Which means that the line is going down. So if you go to the left, you're going up. So the father left, the higher up you are (assuming that there is not another change in slope).
Umm... I'm afraid I'm a bit lost by attempting to visualize the answer. I think I would understand this more easily...
The top of the hill, of course :)
And I understand the there is surely a "top" to the hill, however, how can I prove that it is on the interval [-5,6], and not somewhere farther to the left? How can I tell that x=-5 is not near the bottom of the hill?
Ummm... attempting to visualize it, but having some trouble. I do believe that the y value for x=-5 has to be greater than at x=-3
EDIT:
Soo.. the slope is negative at -5, and still negative until 1. It is only positive on the interval (1,3). Logically, it seems that the y value could not go...
But it is an endpoint! Endpoints are also possible candidates for maximum values on a closed interval.
I do not know how to determine that it is the maximum value, however.
EDIT:
To clarify, -5 is an endpoint on the closed interval [-5,6]. The question asks for the maximum value on the interval...
Homework Statement
The specific problem can be found here: http://www.cbsd.org/sites/teachers/hs/cmcglone/Student%20Documents/Chapter%204%20(Application%20of%20Derivatives)/Section%204.3%20-%20Olsen%20Curve%20Sketching%20Answers.pdf" [Broken]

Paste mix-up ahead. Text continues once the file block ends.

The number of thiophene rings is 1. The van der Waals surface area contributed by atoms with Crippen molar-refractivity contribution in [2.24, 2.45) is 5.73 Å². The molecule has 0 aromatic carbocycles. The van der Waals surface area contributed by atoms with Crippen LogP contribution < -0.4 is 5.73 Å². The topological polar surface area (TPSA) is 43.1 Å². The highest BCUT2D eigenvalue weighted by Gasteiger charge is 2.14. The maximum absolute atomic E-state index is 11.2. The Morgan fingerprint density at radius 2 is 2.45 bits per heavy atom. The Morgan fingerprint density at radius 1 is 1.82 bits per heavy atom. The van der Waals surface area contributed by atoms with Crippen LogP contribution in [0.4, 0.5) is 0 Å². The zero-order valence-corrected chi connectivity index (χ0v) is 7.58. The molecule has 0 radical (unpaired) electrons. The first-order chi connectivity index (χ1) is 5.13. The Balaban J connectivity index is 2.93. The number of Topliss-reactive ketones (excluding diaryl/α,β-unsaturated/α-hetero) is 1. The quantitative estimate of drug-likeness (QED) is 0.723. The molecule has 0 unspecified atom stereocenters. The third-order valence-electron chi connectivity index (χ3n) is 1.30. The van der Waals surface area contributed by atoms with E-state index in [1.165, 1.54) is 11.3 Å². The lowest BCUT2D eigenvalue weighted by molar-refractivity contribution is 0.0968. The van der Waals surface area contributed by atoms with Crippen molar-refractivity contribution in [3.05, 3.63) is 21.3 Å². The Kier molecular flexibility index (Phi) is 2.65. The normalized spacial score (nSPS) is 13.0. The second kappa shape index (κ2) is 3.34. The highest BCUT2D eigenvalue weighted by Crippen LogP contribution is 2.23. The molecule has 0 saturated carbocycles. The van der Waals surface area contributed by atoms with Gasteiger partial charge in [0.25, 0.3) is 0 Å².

The above link also gives the answer. I am not sure...
I know it's no excuse, but I swear I have a horrible physics teacher... (by the way, this isn't just some new homework, but a take home test (so we are supposed to already know all of this)).
I think I probably have a basic knowledge of it, I just do not know it... basically, we have probably...
Which, I thought, was essentially what I did....
T1 = T2*Cos(37) / Cos(53), then plug that in....
(T2*Cos(37) / Cos(53))*Sin(53)+T2*Sin(37)=5N
So, then set it equal to T2, as I did above. And then you have your answer... which I got as 1.213N. Where did I go wrong?
AH, now it all flashes back to me! haha. Thanks. Good old systems of equations and such.
Really not sure if I did this right. Basically, after setting the first equation to equal T2, I got this:
2(T2)= (5N*Cos(theta1)) / (Cos(theta2)*Sin(theta1))+Sin(theta2)) wow, long...
And so I got T2 =...
Homework Statement
A ball of weight 5 N is suspended by two strings as shown [linked below].
(a) Draw and label all forces that act on the ball.
(b)Determine the magnitude of each of the forces indicated in part (a).
Suppose that the ball swings as a pendulum perpendicular to the plane of the...